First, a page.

1 and 112 are allowed, so the nearest possible value is taken.
"intra_dc_precision" specifies the quantization
of the dc component (only for I-frames). Starting with a 8 bit source
(for each YUV color component) the DCT is performed, usally ending
with 11 bit values. After that a requantization to 8,9 or 10 bit
In "chroma format" the subsampling of the color
is defined. 4:2:0 is half color resolution in both direction, horizontal
and vertical. 4:2:2 is half color resolution in the horizontal direction.
4:4:4 is full color resolution. Interpolation is done with respect
to the video type, progressive or interlaced.
The button "interlaced" specifies the way in which
the DCT/IDCT operations and the color subsampling is performed.
When enabled all operations are done on a field basis. In principle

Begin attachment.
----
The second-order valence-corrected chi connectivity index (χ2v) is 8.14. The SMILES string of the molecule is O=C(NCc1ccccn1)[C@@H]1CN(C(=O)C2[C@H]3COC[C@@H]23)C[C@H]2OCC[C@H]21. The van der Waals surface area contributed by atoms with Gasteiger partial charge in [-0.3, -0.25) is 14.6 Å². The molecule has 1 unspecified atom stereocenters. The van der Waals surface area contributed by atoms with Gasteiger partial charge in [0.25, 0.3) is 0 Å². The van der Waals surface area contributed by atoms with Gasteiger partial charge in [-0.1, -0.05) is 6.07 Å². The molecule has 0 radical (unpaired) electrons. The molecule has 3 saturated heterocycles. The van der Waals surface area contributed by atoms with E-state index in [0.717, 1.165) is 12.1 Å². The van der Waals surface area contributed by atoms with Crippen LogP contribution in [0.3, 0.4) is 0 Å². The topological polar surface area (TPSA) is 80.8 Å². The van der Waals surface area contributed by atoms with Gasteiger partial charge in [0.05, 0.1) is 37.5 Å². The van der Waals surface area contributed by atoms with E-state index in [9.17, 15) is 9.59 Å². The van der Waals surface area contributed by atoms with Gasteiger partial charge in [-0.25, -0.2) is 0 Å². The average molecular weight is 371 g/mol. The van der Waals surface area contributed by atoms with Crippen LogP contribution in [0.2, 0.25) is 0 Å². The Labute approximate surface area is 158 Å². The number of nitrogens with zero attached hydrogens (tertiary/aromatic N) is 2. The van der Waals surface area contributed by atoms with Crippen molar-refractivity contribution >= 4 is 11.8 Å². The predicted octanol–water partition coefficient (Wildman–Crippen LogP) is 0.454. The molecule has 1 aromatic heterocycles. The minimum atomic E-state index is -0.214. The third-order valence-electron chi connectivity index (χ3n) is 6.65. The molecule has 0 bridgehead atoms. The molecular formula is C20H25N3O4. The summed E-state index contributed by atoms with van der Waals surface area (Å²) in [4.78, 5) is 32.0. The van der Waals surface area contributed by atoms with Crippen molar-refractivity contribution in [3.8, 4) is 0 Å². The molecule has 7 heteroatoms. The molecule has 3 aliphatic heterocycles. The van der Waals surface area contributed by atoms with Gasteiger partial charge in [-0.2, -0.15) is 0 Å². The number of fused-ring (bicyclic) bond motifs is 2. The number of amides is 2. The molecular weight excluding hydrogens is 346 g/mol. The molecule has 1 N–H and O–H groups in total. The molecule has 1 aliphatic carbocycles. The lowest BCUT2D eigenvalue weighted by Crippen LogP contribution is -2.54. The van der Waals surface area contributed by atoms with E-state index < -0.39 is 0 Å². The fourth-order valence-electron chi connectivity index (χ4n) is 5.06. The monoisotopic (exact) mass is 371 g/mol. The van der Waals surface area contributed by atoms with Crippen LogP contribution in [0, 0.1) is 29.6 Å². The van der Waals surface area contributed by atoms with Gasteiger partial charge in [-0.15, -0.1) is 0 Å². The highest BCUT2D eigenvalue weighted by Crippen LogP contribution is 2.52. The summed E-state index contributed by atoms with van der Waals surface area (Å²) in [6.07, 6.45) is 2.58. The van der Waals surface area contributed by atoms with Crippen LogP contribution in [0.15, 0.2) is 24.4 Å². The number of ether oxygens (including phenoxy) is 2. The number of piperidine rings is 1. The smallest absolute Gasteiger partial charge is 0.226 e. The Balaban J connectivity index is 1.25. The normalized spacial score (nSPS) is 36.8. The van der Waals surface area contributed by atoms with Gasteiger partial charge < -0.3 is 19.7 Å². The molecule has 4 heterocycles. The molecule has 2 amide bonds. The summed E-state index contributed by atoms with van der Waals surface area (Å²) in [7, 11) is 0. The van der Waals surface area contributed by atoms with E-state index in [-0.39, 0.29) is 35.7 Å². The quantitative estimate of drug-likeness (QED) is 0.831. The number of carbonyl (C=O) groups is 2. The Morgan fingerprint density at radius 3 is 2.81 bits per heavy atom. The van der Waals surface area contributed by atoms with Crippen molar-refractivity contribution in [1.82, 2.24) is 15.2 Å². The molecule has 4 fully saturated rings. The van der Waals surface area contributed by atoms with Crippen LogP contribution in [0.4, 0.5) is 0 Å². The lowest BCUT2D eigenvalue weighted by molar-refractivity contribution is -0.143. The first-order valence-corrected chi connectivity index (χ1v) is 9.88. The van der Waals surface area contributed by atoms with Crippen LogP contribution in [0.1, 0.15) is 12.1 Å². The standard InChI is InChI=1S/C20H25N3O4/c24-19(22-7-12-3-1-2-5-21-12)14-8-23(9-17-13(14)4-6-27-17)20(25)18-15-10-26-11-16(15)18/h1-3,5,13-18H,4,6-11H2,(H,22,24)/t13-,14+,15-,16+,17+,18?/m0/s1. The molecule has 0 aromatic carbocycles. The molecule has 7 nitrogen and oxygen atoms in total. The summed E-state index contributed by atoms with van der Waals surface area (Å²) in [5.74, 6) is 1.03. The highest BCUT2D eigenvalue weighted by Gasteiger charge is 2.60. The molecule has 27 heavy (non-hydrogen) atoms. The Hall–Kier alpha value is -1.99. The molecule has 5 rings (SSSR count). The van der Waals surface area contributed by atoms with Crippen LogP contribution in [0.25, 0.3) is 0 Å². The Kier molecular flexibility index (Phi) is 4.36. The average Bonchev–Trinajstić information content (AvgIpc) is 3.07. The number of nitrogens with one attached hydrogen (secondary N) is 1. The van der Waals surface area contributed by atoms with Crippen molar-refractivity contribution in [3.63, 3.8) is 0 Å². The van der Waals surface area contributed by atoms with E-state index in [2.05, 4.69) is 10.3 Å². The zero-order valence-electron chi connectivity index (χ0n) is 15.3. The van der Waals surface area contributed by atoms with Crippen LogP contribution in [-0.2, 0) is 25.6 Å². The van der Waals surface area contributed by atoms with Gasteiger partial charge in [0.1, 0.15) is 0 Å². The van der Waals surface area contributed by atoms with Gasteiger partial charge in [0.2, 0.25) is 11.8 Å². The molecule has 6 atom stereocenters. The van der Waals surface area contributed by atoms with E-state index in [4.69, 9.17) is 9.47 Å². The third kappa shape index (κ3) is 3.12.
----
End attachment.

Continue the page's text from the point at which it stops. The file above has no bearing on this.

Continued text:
first the fields are seperated, then subsampled, DCT-transformed,
quantized, IDCT-transformed and recombined to a frame. The color
subsampling is done with respect to the different vertical and temporal
position of pixel-samples.
With the option "display statistics" enabled,
statistical information about the variance of the DCT-coefficients
and the compression is displayed in the output window. Also the
number of frames which have been analyzed for the dct-histogram
When enabled "create m2v-file" every frame which
is actually displayed, is written out to harddisk in your VirtualDub-folder
and overwritten when viewing another frame. This file is a MPEG2
compatible videosequence consisting of one frame or two fields.
Maybe some MPEG2 decoder run into problems viewing this single-frame-sequence.
The option "save dct-histogram on OK" writes out
the histogram data of the luma-DCT-coefficients, which have been
collected since the filter have been applied to some video segment.
You can see the number of frames the histogram is based on, when
enabling "display statistics". When moving the VirtualDub-slider
after playing some sequence, the data is reset. I recommend playing